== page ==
November 4, 2015 by Nash Riggins
Admit it: we all love having a good moan about the NHS. The waiting times are too long, the hospital food is atrocious and staff practically force you out the door after each GP visit. Yet for all its faults, no one can deny that Britain’s National Health Service is one of this country’s finest sociological achievements. The NHS employs over 1.7m people who ensure that world-class, round-the-clock healthcare is readily accessible to anyone and everyone – regardless of where you come from or how much money you’ve got in the bank.
Well, it goes without saying maintaining that service isn’t exactly easy. Hospitals are regularly pushing junior staff to the brink, demanding they work long, unsociable hours without question. In fact, more often than not, it’s Britain’s 50,000 junior doctors who are keeping the country’s hospitals functioning after-hours – working above their paygrade with minimal resources to ensure that everyone is being properly looked after. Bearing that in mind, it would be sheer madness to try and piss those doctors off, right?
Enter Jeremy Hunt, all-round health guru and gung-ho politician.
Now, in 2012, Mr Hunt was brought in as the UK Government’s Health Secretary in order to smooth things over with an overworked and underappreciated NHS staff. His predecessor, Andrew Lansley, made a lot of enemies in his failed bid to restructure the way in which GP surgeries are run. So, Mr Hunt was given the relatively simple task of making amends with the NHS and its biggest union, the British Medical Association (BMA).
Against all odds, Mr Hunt somehow managed to make things even worse.
As part of David Cameron’s textbook general election manifesto, the Tories promised to give the British people “a truly 7-day NHS” in which hospitals and GP surgeries would run at full-steam all day, every day (I’m sure there was something in there about chocolate rainbows and gilded toilet seats, too). Who wouldn’t jump on that bandwagon? Well, doctors, apparently.
You see, in order to implement these plans for a 7-day NHS, Jeremy Hunt decided he would need to change the way in which we pay our junior doctors. Instead of giving them time-and-a-half for working unsociable hours and holidays, why don’t we simply stop paying them overtime altogether? That way, there won’t even be such a thing as ‘overtime’ or ‘unsociable hours’ – just work. Work all the time. Work, work, work.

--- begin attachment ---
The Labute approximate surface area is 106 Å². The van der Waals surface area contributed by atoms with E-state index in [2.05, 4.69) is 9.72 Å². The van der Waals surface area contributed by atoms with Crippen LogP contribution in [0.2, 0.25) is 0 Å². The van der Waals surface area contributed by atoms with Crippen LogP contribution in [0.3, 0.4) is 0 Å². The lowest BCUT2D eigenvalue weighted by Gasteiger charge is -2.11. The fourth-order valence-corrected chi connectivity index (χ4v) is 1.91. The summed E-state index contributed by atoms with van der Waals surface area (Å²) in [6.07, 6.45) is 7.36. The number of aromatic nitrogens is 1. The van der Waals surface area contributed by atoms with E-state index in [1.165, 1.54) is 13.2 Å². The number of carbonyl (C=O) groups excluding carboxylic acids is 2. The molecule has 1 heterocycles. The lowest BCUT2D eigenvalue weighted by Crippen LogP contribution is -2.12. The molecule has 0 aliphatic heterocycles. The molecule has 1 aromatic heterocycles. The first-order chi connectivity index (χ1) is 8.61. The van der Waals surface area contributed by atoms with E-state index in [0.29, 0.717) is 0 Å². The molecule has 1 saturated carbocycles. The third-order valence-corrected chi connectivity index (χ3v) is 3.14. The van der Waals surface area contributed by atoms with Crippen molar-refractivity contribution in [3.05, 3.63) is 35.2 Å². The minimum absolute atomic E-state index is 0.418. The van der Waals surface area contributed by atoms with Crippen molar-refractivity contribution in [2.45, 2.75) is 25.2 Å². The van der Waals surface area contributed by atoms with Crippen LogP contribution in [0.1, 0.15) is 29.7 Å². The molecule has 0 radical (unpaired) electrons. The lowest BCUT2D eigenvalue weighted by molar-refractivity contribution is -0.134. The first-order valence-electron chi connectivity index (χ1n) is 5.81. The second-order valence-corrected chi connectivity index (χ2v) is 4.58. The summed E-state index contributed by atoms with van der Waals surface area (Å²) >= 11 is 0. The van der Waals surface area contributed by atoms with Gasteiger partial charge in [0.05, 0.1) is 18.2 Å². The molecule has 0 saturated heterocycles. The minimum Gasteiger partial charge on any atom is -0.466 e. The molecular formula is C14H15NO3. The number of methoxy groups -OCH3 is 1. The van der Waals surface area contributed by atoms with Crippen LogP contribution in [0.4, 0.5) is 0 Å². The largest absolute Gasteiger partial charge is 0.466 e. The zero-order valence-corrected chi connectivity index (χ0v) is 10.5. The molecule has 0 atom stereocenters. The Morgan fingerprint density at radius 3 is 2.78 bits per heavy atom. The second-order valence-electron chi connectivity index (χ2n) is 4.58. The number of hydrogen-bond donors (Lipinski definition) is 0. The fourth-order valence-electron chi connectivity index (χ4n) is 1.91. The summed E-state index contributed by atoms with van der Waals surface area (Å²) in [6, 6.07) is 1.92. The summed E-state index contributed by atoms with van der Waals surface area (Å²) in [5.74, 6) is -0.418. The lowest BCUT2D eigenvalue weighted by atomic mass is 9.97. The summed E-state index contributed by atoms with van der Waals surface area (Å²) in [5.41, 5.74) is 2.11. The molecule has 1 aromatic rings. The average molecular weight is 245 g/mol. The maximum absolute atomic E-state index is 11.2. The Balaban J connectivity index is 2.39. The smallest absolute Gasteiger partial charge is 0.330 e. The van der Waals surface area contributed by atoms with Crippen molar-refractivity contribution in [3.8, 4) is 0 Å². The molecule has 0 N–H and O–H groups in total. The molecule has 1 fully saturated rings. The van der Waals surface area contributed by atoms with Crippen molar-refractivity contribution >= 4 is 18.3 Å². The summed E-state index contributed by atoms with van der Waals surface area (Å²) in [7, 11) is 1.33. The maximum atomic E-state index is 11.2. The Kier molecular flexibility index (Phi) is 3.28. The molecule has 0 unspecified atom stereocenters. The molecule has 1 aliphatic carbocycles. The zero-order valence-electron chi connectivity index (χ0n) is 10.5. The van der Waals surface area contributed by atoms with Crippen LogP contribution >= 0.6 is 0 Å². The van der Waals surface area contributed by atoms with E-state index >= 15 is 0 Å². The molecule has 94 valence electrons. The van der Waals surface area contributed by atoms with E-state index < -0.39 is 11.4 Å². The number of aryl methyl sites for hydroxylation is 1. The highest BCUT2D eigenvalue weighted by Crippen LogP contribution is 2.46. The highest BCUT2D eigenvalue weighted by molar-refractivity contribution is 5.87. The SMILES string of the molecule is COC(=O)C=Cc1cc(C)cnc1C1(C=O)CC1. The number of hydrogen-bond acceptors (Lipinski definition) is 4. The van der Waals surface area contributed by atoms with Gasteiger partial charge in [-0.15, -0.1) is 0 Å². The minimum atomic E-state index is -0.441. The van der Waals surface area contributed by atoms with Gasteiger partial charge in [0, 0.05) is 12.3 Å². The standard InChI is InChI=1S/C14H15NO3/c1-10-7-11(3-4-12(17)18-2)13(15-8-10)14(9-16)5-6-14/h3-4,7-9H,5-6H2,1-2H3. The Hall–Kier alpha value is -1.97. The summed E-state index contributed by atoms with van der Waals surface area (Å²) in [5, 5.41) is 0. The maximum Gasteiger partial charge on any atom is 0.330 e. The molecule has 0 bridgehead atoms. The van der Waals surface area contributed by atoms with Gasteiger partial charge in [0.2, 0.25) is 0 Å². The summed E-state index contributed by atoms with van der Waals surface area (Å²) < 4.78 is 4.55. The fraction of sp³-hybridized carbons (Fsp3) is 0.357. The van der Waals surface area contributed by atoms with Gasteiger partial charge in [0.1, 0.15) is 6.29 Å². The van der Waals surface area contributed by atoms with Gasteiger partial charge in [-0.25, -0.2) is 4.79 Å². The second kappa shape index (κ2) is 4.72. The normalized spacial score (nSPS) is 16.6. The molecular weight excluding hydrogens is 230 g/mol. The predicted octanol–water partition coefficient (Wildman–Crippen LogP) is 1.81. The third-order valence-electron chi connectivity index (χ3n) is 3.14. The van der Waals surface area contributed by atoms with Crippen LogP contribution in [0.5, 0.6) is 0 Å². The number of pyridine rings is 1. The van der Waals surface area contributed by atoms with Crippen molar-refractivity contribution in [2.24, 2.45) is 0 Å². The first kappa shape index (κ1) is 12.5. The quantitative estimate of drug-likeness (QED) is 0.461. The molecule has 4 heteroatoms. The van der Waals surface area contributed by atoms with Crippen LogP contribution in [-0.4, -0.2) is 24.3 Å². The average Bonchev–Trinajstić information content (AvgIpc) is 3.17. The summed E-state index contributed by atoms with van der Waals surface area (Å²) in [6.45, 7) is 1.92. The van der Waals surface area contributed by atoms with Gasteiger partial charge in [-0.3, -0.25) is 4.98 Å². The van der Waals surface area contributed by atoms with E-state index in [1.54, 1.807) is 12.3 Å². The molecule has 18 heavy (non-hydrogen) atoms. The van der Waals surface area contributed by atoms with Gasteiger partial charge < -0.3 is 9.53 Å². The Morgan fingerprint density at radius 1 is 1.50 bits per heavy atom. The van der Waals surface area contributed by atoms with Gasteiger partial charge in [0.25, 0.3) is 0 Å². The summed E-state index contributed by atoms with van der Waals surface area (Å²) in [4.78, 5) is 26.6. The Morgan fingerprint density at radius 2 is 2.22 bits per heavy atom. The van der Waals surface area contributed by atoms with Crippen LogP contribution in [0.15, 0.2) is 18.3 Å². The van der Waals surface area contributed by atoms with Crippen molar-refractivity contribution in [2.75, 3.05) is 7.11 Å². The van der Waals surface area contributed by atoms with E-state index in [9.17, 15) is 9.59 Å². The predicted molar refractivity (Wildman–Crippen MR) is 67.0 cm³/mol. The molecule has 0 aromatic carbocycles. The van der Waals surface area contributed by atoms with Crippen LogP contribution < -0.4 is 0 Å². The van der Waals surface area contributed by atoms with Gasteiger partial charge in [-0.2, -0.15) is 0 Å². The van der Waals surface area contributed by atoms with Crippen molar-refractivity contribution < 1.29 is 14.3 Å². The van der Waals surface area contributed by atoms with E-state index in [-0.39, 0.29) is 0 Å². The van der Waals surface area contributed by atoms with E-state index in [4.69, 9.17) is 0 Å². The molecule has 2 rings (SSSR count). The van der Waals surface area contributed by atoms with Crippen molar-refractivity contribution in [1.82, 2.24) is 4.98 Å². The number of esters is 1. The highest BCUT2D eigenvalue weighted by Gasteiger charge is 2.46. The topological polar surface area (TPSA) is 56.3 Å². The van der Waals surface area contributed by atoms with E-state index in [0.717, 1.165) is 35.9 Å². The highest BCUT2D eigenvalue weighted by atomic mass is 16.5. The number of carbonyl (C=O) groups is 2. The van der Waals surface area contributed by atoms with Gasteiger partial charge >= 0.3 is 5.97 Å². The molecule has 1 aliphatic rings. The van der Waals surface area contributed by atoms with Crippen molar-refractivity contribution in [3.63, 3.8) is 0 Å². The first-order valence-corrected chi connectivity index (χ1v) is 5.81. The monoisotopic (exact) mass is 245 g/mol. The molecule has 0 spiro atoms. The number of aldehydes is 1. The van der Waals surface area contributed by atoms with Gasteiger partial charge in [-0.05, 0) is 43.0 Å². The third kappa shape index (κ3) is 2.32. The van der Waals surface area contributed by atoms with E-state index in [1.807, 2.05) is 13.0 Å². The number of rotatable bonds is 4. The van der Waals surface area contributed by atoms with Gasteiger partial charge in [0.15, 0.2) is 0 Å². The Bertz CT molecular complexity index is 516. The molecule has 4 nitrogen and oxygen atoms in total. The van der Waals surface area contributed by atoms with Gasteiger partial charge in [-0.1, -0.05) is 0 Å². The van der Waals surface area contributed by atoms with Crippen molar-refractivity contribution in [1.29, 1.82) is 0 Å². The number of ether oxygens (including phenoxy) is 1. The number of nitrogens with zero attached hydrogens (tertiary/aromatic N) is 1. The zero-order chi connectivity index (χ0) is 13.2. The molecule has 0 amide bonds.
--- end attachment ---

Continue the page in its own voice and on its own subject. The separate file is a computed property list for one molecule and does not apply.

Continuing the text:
Well, you can imagine why an overburdened, twenty-something doctor who’s already pulling doubles and being weighed down by countless responsibilities might get a little upset at being told to work more for less money. In fact, this week the BMA will be staging a vote on whether the country’s 50,000 junior doctors should simply walk out of hospitals and conduct a full-on strike. Good on them.
Thus far, the Health Secretary has done nothing but antagonise doctors and moan that greedy union reps are holding the NHS hostage. He’s spent the last seven weeks at loggerheads with BMA leaders, pretending to listen to their realistic demands whilst secretly day-dreaming of an impending cabinet shuffle that will see him carried far, far away from this godawful mess he’s created.
And now, with a vote for action on the horizon and strikes imminent, what does Mr Hunt do? Offer a ‘generous’ 11% pay increase if junior doctors accept their new contract terms. If anything, this offer is going to piss doctors off even more – least of all because it’s been dangled in front of BMA members as though the government is making some huge concession. If you do the math, Hunt’s proposal would actually mean a net salary reduction of 22% for some of the country’s hardest-working individuals. It’s not a peace offering – it’s just insulting.
Listen: at the end of the day, nobody wants to see doctors walk out of a hospital and go on strike. But you know what? When an employer starts treating its employees like garbage, somebody has got to stand up and argue for what’s right. Commanding overworked doctors to do more for less isn’t right – and so we’ve got to remind our government that it can’t just tinker with people’s lives to deliver on unrealistic campaign promises.
Every politician has a make-or-break moment – that pivotal time in which they must either step up to the plate and prove their worth, or slink back into the partisan sludge from whence they came. Well, this has been Mr Hunt’s turn to step up to the plate – and he’s completely whiffed it.